] were calculated using the XRD patterns, where f(00l)=(P-P0)/(1-P0), P=∑I(00l)/∑I(hkl) and P0 is the P-value for a non-oriented specimen. P0 was calculated from the XRD of CBN powder taken from the target used for the ablation. For example, the f(002) value was found to be 0.68 and 0.61 for CBN thin films grown on SiO2/p-type Si and SiO2/Si substrates respectively. Hence, both films demonstrate a preferred c-axis orientation which in turn, is expected to enhance the effective electro-optic activity of our thin films.

Fig. 1. XRD pattern in logarithmic scale of a CBN thin film deposited on (a) a p-type (100) Si substrate and (b) an undoped SiO2/(100) Si multilayer structure (the measurements were performed after the sample was annealed at 650 °C).

2.3 Electro-optic properties

In order to evaluate the electro-optic properties, a 110 nm thick layer of transparent ITO was deposited on top of the CBN/SiO2/p-type Si multi-stack structure to form the upper electrode (note that no waveguides were patterned in this case). The p-type (100) Si substrate was used as the bottom electrode. The effective r33 coefficient was extracted by analyzing the polarization change in the reflection of a 633 nm linearly polarized CW laser beam incident on the CBN thin film; further details can be found elsewhere [3

3. R. Helsten, L. Razzari, M. Ferrera, P. F. Ndione, M. Gaidi, C. Durand, M. Chaker, and R. Morandotti, “Pockels response in calcium barium niobate thin films,” Appl. Phys. Lett. 91, 261101 (2007). [CrossRef]

].

Fig. 2. Modulated and normalized signal intensity as a function of the incidence angle. The modulation is performed around three different biasing points: A, B and O, as defined in ref. [16]. For more details about the electro-optical characterization procedure, see ref. [3].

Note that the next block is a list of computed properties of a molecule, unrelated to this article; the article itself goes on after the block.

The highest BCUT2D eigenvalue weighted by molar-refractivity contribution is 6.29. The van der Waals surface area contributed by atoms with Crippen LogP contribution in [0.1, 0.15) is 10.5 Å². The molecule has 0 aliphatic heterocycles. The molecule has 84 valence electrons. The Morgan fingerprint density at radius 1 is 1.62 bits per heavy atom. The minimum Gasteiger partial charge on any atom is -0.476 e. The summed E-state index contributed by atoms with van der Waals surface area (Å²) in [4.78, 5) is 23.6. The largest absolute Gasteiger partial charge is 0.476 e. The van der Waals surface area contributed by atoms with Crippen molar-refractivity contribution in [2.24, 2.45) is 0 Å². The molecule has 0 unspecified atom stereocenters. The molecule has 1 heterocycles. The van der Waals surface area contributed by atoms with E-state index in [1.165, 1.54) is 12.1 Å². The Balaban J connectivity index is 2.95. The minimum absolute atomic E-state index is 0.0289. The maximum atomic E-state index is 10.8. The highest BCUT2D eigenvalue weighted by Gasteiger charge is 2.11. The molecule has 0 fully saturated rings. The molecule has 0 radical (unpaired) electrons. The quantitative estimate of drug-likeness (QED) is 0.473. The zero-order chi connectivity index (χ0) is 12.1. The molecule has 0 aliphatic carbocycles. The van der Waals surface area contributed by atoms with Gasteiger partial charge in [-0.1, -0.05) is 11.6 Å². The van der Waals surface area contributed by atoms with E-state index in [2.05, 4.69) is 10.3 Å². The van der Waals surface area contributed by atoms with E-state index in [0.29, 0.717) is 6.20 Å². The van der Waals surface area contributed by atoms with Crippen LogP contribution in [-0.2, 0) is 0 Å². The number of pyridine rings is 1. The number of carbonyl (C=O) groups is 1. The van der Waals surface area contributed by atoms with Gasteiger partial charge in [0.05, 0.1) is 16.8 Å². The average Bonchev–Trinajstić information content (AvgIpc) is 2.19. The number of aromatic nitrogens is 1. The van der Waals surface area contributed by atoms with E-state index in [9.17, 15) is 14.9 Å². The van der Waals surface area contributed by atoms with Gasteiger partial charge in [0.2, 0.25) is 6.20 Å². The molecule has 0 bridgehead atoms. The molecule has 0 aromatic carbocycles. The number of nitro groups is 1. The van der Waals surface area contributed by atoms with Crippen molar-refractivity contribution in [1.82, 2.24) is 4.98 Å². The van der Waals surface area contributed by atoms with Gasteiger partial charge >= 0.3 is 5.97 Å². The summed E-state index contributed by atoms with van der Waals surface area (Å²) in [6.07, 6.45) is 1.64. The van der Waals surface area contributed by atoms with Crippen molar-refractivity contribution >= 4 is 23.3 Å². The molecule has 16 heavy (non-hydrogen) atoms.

Figure 2 shows the experimentally obtained modulated and normalized electro-optic response induced by a sinusoidal 1 kHz electric field as a function of the incident angle. The fitting to this data was performed according to:

ΔII0=1(rs+rp)2[rs2+rp22rsrpcos(Ψsp)rs'2rp'2+2rs'rp'cos(Ψsp')E0]
(1)

Where Ψsp is the phase difference between the s and the p waves, rs and rp are the Fresnel reflection coefficients of the entire stack for the s and p polarization states respectively, and the primed quantities (rs rp and Ψsp) indicate the presence of the externally applied electric field. This model is formally equivalent to that developed by Levy et al. [16

16. Y. Levy, M. Dumont, E. Chastaing, P. Robin, P.-A. Chollet, G. Gadret, and F. Kajzar, “Reflection method for electro-optical coefficient determination in stratified thin film structures,” Mol. Cryst. Liq. Cryst. Sci. Technol. B 4, 1–19 (1993).

]. In addition, the SiO2 layer, below the CBN, reduces the effective applied voltage across the film. This effect was taken into account in the modified model by considering the voltage partitor formed by the impedances of the two adjacent layers of CBN and SiO2 in series. Under these assumptions, a fit between Eq. (1) and the experimental data was performed and an unclamped effective electro-optical coefficient r33 of 12 pm/V was measured in our samples (more details about the EO measurements are reported in [3

3. R. Helsten, L. Razzari, M. Ferrera, P. F. Ndione, M. Gaidi, C. Durand, M. Chaker, and R. Morandotti, “Pockels response in calcium barium niobate thin films,” Appl. Phys. Lett. 91, 261101 (2007). [CrossRef]

]). This value is quantitatively important for thin films grown on silicon, especially if compared to other compound such as LiNbO3 which, despite being the most used electro-optic substrate for fabricating standard EO modulators, can achieve a comparable EO performance only in its bulk form (r33=30.9 pm/V) [17

17. A. Yariv and P. Yeh, Photonics (Oxford University Press, 2007), Chap. 9.1.

].

3. CBN strip-loaded waveguides